Article Title: Development and Preliminary Validation of Peer Pressure Assessment Scale (PPAS) for Pakistani Adolescents

Author(s): Wjiha Mahmood, Sultan Shujja and Mohsin Atta

Institute(s): University of Sargodha University of Management and Technology, Lahore

Journal: Pakistan Journal of Social and Clinical Psychology, 2013, Vol. 11, No.1, 36-41

Correspondence Address: Sultan Shujja PhD Scholar, Department of Psychology, GC University, Lahore, Pakistan. Email:


The present research was conducted to develop an indigenous scale to measure peer pressure for adolescents (14-18 years). Behaviors exhibited due to peer pressure were identified using theoretical and empirical methods. During behaviors generation phase, 161 behaviors were generated with the help of existing literature, experts, university students, adolescents. A team of researchers selected behaviors representing peer pressure after careful scrutiny. Repeated, overlapping, age-wise inappropriate behaviors were discarded and 58 behaviors were transformed into items by researchers. The response format selected for Peer Pressure Assessment Scale (PPAS) was: Never (1), Sometimes (2), Seldom (3) and Always (4). For empirical evaluation, sample comprising 207 adolescents (118 girls and 89 boys) was conveniently drawn from government and private schools and colleges of Sargodha. Principal component factor analysis with varimax rotation provided two factors solution and 29 items were finally retained using .4 factor loading criterion for Peer Pressure Assessment Scale (PPAS) with two subscales; Destructive influence of peer pressure (22 items) and Constructive influence of peer pressure (7items) respectively. Item analysis and alpha reliability revealed high internal consistency for PPAS (α=.84) and its subscales. Initial Scoring procedure was devised by analyzing percentile scores and discriminated among high, moderate and low peer pressure. There was no gender difference in experiencing peer pressure that is why no separate cutoff scores were determined. Findings are discussed in the light of indigenous cultural knowledge.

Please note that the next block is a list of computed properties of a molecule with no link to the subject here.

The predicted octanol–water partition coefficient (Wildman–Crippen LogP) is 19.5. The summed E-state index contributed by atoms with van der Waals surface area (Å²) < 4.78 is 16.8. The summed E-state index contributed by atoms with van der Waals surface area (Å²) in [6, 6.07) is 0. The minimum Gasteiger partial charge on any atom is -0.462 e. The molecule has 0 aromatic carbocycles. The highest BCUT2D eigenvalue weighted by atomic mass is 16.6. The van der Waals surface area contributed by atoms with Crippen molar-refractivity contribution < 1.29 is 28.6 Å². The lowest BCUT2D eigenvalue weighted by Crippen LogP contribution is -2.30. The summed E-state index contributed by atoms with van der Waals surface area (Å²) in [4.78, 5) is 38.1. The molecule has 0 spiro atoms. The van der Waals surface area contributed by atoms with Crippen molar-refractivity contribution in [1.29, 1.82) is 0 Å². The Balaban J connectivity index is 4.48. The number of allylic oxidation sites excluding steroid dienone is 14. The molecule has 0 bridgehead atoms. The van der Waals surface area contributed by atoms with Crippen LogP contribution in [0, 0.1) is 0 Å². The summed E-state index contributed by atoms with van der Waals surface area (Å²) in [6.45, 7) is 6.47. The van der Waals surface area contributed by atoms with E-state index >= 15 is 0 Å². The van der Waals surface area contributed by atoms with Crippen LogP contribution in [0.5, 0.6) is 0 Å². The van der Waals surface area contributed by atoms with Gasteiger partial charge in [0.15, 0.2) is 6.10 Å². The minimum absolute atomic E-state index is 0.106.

Keywords: indigenous cultural knowledge, peer pressure, adolescents, empirical method